Illinois Sen. Dick Durbin this week sent a formal letter to the Food and Drug Administration, asking the agency to regulate caffeine and investigate whether other additives in the drinks are safe.
Durbin's request came after after learning the story of a 14 year-old girl from Maryland, Anais Fournier, who died last December of a cardiac arrhythmia due to caffeine toxicity after drinking two 24-ounce Monster energy drinks in a 24-hour period.
"She had a common heart condition. It wasn't life-threatening, thousands of people have them, but it turns out they were so packed with caffeine it killed her, I've asked the Food and Drug Administration to take a look at this," Durbin said Thursday.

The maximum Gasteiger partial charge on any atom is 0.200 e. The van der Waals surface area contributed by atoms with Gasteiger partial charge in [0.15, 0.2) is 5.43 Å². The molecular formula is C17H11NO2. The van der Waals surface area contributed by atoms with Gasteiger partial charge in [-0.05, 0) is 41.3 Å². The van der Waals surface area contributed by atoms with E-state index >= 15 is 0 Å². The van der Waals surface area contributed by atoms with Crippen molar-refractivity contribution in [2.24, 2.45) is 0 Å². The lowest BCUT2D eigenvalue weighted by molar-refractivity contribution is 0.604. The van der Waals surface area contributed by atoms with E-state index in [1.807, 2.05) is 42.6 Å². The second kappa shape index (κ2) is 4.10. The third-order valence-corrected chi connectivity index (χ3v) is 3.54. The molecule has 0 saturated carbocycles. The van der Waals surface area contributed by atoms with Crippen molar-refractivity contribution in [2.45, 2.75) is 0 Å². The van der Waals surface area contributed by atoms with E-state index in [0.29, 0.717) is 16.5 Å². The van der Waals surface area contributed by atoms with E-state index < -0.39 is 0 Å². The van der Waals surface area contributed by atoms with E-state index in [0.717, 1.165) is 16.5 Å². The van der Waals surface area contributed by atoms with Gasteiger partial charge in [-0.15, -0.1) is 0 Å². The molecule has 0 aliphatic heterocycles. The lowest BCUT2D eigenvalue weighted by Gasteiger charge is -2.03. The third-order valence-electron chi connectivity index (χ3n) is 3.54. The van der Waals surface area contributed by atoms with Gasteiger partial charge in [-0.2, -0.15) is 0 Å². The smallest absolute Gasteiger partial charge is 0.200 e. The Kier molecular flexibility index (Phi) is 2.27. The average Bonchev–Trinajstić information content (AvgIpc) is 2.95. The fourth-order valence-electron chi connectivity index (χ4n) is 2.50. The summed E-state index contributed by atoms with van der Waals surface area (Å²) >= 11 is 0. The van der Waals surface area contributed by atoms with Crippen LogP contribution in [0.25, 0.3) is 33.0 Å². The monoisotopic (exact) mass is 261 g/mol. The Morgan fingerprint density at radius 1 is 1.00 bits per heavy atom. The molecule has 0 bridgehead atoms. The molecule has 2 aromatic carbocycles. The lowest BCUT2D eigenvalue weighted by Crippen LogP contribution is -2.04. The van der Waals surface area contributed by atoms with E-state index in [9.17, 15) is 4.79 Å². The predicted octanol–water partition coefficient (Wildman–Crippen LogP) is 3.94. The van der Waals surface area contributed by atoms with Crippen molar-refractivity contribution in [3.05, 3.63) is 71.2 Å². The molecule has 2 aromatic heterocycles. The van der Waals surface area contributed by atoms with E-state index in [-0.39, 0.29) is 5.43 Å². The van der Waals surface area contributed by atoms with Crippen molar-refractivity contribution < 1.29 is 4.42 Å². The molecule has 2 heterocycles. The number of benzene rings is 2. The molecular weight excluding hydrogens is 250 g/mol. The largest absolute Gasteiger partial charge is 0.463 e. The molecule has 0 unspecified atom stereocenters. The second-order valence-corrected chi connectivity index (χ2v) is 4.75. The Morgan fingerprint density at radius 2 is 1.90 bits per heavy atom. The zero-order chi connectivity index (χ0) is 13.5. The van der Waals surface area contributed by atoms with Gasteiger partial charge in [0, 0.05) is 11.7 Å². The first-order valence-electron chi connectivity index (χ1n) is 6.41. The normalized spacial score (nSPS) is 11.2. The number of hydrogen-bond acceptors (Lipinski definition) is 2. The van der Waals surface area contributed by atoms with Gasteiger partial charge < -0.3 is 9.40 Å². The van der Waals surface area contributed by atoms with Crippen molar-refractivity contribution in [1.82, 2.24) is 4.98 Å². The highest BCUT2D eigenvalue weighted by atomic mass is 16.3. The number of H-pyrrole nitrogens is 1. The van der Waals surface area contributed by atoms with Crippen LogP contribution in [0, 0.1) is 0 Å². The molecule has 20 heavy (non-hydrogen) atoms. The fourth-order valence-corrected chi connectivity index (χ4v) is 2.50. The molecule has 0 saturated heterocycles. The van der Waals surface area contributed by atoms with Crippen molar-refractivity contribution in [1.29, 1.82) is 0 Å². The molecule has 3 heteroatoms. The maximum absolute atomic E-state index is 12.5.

The caffeine in two cans of Monster contains the equivalent of 14 12-ounce sodas. That's five times what's recommended for teens and children. When the stimulant overwhelms the human body, the heart can go into abnormal, fatal rhythms.
Monster Energy Company "vehemently" denied that drinking two cans of the product would case a death from "caffeine toxicity."
Durbin wasn't surprised by the company's response.
"I know they're going to deny it. The industry always denies any danger. What I'm asking for is a clear labeled warnings so that individuals, parents and children can know where to draw the line," he said.